What Kind Of Shareholder Owns Most BCE Inc. (TSE:BCE) Stock?

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If you want to know who really controls BCE Inc. (TSE:BCE), then you’ll have to look at the makeup of its share registry. Institutions will often hold stock in bigger companies, and we expect to see insiders owning a noticeable percentage of the smaller ones. We also tend to see lower insider ownership in companies that were previously publicly owned.

BCE has a market capitalization of CA$54b, so it’s too big to fly under the radar. We’d expect to see both institutions and retail investors owning a portion of the company. Taking a look at our data on the ownership groups (below), it’s seems that institutional investors have bought into the company. Let’s delve deeper into each type of owner, to discover more about BCE.

View our latest analysis for BCE

TSX:BCE Ownership Summary, July 15th 2019
TSX:BCE Ownership Summary, July 15th 2019

What Does The Institutional Ownership Tell Us About BCE?

Many institutions measure their performance against an index that approximates the local market. So they usually pay more attention to companies that are included in major indices.

BCE already has institutions on the share registry. Indeed, they own 47% of the company. This suggests some credibility amongst professional investors. But we can’t rely on that fact alone, since institutions make bad investments sometimes, just like everyone does. It is not uncommon to see a big share price drop if two large institutional investors try to sell out of a stock at the same time. So it is worth checking the past earnings trajectory of BCE, (below). Of course, keep in mind that there are other factors to consider, too.

TSX:BCE Income Statement, July 15th 2019
TSX:BCE Income Statement, July 15th 2019

We note that hedge funds don’t have a meaningful investment in BCE. There are a reasonable number of analysts covering the stock, so it might be useful to find out their aggregate view on the future.

Insider Ownership Of BCE

The definition of an insider can differ slightly between different countries, but members of the board of directors always count. Management ultimately answers to the board. However, it is not uncommon for managers to be executive board members, especially if they are a founder or the CEO.

Insider ownership is positive when it signals leadership are thinking like the true owners of the company. However, high insider ownership can also give immense power to a small group within the company. This can be negative in some circumstances.

Our data suggests that insiders own under 1% of BCE Inc. in their own names. It is a very large company, so it would be surprising to see insiders own a large proportion of the company. Though their holding amount to less than 1%, we can see that board members collectively own CA$39m worth of shares (at current prices). It is good to see board members owning shares, but it might be worth checking if those insiders have been buying.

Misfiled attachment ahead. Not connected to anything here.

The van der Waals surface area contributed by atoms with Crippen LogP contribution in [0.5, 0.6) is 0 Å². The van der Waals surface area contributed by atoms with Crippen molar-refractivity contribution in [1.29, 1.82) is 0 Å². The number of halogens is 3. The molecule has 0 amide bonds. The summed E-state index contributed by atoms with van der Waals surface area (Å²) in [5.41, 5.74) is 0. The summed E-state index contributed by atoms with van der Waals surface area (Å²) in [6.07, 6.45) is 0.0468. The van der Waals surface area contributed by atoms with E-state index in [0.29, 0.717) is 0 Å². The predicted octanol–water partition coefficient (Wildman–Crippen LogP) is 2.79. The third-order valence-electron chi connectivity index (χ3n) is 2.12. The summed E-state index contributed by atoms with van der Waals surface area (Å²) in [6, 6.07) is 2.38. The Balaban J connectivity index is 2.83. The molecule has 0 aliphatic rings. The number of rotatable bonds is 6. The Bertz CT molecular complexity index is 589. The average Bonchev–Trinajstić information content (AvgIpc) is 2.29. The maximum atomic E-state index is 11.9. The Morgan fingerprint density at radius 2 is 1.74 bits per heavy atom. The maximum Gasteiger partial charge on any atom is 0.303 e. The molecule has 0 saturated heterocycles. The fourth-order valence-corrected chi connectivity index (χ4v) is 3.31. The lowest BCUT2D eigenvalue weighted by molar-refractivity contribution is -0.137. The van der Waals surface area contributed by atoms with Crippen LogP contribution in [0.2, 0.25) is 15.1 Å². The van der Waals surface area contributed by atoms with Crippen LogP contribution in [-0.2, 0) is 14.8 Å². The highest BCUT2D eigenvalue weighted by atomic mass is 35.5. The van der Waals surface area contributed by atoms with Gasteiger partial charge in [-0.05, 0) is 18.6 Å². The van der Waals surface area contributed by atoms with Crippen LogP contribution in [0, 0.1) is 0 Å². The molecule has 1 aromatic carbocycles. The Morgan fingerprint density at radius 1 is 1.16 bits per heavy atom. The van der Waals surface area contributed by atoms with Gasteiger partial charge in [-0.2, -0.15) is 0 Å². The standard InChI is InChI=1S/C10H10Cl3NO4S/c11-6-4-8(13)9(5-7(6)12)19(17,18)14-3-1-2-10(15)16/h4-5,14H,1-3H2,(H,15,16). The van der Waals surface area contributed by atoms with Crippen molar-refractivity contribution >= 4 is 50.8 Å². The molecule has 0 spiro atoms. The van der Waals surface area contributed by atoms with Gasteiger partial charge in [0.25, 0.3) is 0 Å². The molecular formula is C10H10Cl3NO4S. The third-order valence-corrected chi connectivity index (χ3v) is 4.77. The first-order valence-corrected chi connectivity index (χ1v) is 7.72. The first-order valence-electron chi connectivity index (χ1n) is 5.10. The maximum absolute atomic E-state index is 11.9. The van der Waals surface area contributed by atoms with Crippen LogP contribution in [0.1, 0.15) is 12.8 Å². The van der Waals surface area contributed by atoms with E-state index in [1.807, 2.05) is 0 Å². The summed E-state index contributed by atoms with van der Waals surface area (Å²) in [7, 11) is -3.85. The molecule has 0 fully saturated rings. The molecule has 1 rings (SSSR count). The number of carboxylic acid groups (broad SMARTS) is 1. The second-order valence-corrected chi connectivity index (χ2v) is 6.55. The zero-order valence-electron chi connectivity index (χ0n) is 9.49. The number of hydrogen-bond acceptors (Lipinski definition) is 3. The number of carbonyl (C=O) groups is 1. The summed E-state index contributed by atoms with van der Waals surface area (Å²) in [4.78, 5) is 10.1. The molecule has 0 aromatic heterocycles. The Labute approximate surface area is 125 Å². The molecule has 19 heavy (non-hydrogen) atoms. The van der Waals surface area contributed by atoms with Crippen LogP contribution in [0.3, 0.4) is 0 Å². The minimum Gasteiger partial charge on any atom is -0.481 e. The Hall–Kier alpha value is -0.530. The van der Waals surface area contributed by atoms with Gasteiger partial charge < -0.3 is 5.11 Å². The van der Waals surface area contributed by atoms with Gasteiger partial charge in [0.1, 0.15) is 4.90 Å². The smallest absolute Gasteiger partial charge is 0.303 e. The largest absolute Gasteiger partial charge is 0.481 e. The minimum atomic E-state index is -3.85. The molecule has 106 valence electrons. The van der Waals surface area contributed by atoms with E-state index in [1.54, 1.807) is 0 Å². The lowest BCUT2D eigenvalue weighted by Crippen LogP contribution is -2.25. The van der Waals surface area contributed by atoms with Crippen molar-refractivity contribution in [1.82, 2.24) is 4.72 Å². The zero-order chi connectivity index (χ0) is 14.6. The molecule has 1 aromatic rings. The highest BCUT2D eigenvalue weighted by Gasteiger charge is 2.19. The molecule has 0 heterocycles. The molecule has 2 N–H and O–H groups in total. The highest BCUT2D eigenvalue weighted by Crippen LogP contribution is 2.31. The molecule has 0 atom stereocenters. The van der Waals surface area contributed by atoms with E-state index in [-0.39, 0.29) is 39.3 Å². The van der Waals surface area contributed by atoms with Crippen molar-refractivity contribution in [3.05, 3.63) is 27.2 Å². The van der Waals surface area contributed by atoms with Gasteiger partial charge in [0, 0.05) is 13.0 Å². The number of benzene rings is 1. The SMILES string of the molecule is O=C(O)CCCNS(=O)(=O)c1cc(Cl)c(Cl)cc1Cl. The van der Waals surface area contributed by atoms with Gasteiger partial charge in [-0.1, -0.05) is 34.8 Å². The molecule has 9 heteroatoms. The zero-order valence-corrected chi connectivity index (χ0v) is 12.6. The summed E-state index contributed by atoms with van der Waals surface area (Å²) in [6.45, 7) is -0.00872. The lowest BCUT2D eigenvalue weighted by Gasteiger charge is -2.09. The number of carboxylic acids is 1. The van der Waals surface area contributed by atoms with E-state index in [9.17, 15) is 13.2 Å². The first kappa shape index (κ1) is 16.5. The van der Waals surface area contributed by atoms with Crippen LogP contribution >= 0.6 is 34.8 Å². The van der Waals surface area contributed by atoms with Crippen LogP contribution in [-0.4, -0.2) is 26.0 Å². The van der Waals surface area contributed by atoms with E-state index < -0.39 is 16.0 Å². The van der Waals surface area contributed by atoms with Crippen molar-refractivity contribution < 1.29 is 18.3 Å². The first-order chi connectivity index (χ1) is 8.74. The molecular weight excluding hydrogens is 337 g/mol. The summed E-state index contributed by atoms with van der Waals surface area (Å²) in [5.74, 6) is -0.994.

General Public Ownership

The general public, mostly retail investors, hold a substantial 53% stake in BCE, suggesting it is a fairly popular stock. With this size of ownership, retail investors can collectively play a role in decisions that affect shareholder returns, such as dividend policies and the appointment of directors. They can also exercise the power to decline an acquisition or merger that may not improve profitability.

Next Steps:

While it is well worth considering the different groups that own a company, there are other factors that are even more important.

I always like to check for a history of revenue growth. You can too, by accessing this free chart of historic revenue and earnings in this detailed graph.

But ultimately it is the future, not the past, that will determine how well the owners of this business will do. Therefore we think it advisable to take a look at this free report showing whether analysts are predicting a brighter future.

NB: Figures in this article are calculated using data from the last twelve months, which refer to the 12-month period ending on the last date of the month the financial statement is dated. This may not be consistent with full year annual report figures.

We aim to bring you long-term focused research analysis driven by fundamental data. Note that our analysis may not factor in the latest price-sensitive company announcements or qualitative material.

If you spot an error that warrants correction, please contact the editor at editorial-team@simplywallst.com. This article by Simply Wall St is general in nature. It does not constitute a recommendation to buy or sell any stock, and does not take account of your objectives, or your financial situation. Simply Wall St has no position in the stocks mentioned. Thank you for reading.